• 16:52 You’re including your audience in what you’re doing, getting them into the workings of things instead of saying, “I’m going to produce this thing. I’m working on it. It’s out. Here it is.” You’re giving them that extra step of being part of what you’re doing. You could say that there have been places or companies that produce things for years and years that never did live streams or had events for things, but today, now, 2017, it’s so easy to do that.
  • 17:27 There are no excuses for not using live streaming in this day and age. You can hop on a live stream whenever you want to. Many of the times, Instagram is a good example, it doesn’t even stay around afterwards. If you don’t feel comfortable in front of the camera, get on there, talk, do some things, and at the end of it, it’s gone. Nobody can watch it anymore, so you can move on, keep doing these, and get more comfortable. You have no excuses not to try it and see how it works out.
  • 18:00 Cory: You can be creative with it, too. I would love if some of my favorite musicians hopped on Instagram and were like, “Hey, I’m just going to do a 20 minute show in my front room. Feel free to tune in.” If they just played some songs, how awesome would that be? My friend Daniela, she should do that. That would be awesome. I would sit there and watch the whole thing. There are so many awesome benefits.
  • Live streaming is a tool for your tool belt for building trust, so you can develop relationships with your audience.

  • 18:49 Maybe they’ll buy from you. Maybe they’ll stick around for a long time. Maybe they’ll be brand ambassadors. There are all sorts of things that are great.

Put a Face to Your Internet Presence

  • 18:57 Cory: Also, when you live stream, you put a face and a voice to the anonymity of your internet presence. The internet is great, but man, it’s just this wall. You can have an avatar or a picture, but there’s something about seeing someone else’s face.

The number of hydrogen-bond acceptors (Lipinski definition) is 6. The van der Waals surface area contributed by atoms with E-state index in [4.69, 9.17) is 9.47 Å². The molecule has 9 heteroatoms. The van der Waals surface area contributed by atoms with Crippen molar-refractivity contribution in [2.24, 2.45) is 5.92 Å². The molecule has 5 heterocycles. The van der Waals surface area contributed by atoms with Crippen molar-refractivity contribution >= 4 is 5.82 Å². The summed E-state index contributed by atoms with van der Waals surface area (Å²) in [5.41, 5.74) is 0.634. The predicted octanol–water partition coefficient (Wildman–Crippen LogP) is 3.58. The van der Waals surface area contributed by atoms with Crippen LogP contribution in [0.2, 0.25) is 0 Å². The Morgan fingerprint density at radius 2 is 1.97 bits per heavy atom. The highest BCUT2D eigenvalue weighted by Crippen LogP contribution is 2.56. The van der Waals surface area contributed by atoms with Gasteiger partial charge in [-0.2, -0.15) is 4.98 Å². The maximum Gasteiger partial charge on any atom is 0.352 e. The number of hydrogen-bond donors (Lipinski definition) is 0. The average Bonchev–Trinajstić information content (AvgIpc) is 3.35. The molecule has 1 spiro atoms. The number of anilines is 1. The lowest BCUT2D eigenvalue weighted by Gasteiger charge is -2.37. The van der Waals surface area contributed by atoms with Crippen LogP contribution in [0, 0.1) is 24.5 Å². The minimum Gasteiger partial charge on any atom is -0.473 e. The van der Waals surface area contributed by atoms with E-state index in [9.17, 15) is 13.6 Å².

• 19:15 Kyle: I’ve run into that a lot. Recently, this isn’t necessarily live streams, although I want to do more, but I’ve done more videos lately and things where you see the person behind the brand. You see them and you can interact with them in some way, even if it’s comments or whatever. You start to understand who that person is, especially if you’re a smaller business. Maybe you’re the only one right now.
  • 19:44 People know that you’re the only one, and you constantly put work or advertisements out there, or whatever it is. It’s not just you talking. Some of that is super healthy for your business to grow, because you start actually having conversations with your audience and you don’t just seem like this static presence online. That’s what I’ve been working towards lately. The podcast is that outlet a little bit, but I want to go directly to the audience my brand strives to reach and say, “Here’s me, here’s how I talk, here are things I do. Let’s have conversations and work on this stuff together.”
  • 20:25 This is instead of me being in a vacuum, releasing work, and being anonymous, almost. It’s healthy to work on this.
  • 20:35 Cory: Hannah said, “I’m so happy that Instagram has a live stream option now. I’m intimidated by live streaming to random trolls, and I like that on Instagram it’s your followers.” Yeah, that’s super cool. There will always be people who troll, like two people in a sea of five million.
  • Don’t hesitate to do great things because one or two people might be rude.

  • 21:15 Eugene says, “As someone who has watched a lot of Twitch, I think the audience appreciates the live feedback by the broadcaster to the questions and even the donations they give.” Donations are always wonderful. Having that kind of response and connection is so good.